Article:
Saturday, September 24, 2011

Red Samphire: Fleshy Marsh Fingers

Reaching towards you from the dark lagoon... © SB 

From a distance, these segmented plants look like bright pink or red strips of shag carpet along dry marshes and sloughs. Close-up, these prairie wildflowers look like vibrant fleshy fingers.

Apparently they flower in late July and August — a factiod that likely falls into the "but who can tell???" category, because as Vance/Jowsey explain it, the flowers are minuscule and inside a scale-like calyx that's sunk into the succulent red stem.

Low red carpets in a dried slough. © SB

Prairie Wildflower: Red Samphire (Salicornia rubra A. Nels.)   
Location:  A dry slough in the Qu'Appelle Valley, somewhere east of Buffalo Pound Provincial Park, west of Regina, Saskatchewan.  
Photo Date: September 24, 2011 — a wonderfully unseasonable hot (33C!) day. 


Sunday, September 18, 2011

Yellow Evening Primrose

Yellow Evening Primrose © SB 

These yellow evening primroses were growing this summer along the edges of Boggy Creek at the Condie Nature Refuge.

This prairie wildflower is biennial, with a rosette of leaves forming the first year, and a tall leafy stem the second. (Jennings). The bright yellow flowers of this primrose apparently open in the evening and fade during the morning. These pictures were taken late morning, so they have some staying power...

Prairie Wildflower: Yellow Evening Primrose (Oenothera biennis)
Location: Condie Nature Refuge, about 12 km north of Regina, Saskatchewan.
Photo Dates: August 27, 2011 (above); Sept. 3, 2011 (below).

Yellow evening primrose  © SB 


Mystery Prairie Wildflowers from Saskatchewan

Eriogonum flavum, prairie flower. 
aka Yellow Umbrellaplant 
- even if it's not yellow! © SB 
Grasslands National Park, Saskatchewan, Canada: I am looking for a comprehensive, easy-to-use source for identifying tallgrass prairie wildflowers in and around Grasslands NP.

I own a couple of flower books, and I've borrowed a few from the library.

So far, however, I am a loss to identify several of the wildflowers I've photographed this summer.

UPDATE: Mystery solved! This flower is an Eriogonum flavum, or Yellow Umbrellaplant

The plant at right, with close-up below, for example. The flower tops a stalk that's about three or four inches long, rising without leaves from the woolly leaves at its base. It looks like a composite, with each floret bell-shaped... (What may look like flat petals in the close-up below are tubes... This flower is very small — there is more detail in that photo than I noticed at the time.)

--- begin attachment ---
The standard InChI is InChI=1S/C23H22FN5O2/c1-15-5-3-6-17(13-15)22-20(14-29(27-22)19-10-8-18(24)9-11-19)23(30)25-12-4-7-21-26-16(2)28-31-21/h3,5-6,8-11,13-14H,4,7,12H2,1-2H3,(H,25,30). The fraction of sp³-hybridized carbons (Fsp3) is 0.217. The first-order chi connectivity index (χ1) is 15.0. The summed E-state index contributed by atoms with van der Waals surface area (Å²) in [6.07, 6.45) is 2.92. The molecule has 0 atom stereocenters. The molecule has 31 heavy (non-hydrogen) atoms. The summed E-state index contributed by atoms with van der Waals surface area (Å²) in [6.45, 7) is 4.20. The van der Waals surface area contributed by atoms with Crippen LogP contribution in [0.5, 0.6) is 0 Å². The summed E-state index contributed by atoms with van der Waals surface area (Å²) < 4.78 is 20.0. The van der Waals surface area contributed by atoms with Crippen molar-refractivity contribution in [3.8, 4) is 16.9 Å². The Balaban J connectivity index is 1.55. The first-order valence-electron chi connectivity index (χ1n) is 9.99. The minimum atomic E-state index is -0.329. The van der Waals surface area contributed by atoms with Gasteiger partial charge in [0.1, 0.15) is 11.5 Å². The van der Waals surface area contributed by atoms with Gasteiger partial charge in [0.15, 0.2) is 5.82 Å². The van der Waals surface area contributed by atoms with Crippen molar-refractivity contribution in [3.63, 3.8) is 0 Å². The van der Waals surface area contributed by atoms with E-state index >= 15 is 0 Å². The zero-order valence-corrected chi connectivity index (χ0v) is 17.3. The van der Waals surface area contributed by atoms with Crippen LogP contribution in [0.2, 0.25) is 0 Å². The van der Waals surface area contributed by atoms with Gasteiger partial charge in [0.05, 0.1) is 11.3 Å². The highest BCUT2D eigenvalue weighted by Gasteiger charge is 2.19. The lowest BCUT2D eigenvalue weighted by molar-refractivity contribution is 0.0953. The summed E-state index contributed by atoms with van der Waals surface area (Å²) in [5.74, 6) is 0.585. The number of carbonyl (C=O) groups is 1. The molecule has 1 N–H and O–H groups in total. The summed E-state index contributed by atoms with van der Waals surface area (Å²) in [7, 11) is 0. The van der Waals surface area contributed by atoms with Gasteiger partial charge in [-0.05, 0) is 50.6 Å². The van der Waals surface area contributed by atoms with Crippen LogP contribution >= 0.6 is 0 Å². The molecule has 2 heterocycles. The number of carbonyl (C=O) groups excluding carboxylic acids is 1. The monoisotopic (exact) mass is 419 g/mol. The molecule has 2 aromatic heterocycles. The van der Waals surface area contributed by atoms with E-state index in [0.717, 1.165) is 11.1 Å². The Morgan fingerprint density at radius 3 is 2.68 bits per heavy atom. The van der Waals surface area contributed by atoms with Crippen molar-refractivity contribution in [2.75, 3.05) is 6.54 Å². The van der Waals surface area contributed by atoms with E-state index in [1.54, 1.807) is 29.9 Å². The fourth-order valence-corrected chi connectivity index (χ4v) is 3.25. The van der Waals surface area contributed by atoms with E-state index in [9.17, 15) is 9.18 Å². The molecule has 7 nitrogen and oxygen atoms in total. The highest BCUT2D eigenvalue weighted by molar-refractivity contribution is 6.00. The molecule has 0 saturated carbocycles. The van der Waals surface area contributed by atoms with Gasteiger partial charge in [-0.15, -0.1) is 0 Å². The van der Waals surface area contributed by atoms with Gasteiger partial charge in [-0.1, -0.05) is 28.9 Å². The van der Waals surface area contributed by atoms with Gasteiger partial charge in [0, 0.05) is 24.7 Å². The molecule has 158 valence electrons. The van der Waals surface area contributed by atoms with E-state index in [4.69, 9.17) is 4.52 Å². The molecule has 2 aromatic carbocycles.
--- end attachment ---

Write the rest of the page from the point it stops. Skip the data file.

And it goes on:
It wasn't uncommon, and I have several shots of what I think is a similar plant. Locations: Dry, high buttes in the Grasslands.

I've yet to see a picture of anything I recognize as being close to this plant, so if you're reading this and recognize it, please let me know!

I have more flower books on order from the library and elsewhere. (Once I have a chance to review them, I'll list some of the ones I found helpful here.)

Perhaps one of the new titles will cover everything I saw in bloom on my two flower (photo) collecting trips to the Grasslands in a simple, elegant way. I remain hopeful...

Close-up of Eriogonum flavum,
© SB 

Prairie Wildflower: Yellow Umbrellaplant, (Eriogonum flavum)
Location: Grasslands National Park, and on butte near Val Marie
Photo Date: July 27, 2011. 


Saturday, September 17, 2011

Toadflax: Butter and Eggs

Toadflax     © SB 

Toadflax, with its bright yellow and orange flowers, was apparently introduced to North America as a garden plant. (Vance/Jowsey) This perennial prairie wildflower, also called Linaria or Butter and Eggs, is said to be a common weed in abandoned gardens, as well as ditches and roadsides.

While butter and eggs represent the colours, there are several theories for its strange name, Toadflax. In Prairie Beauty, Jennings explains that in early English, "toad" meant "false" or "useless" — so perhaps the name derives from the similarity of the leaves to Flax. Or, he continues, perhaps the flower looked like a toad's mouth to some.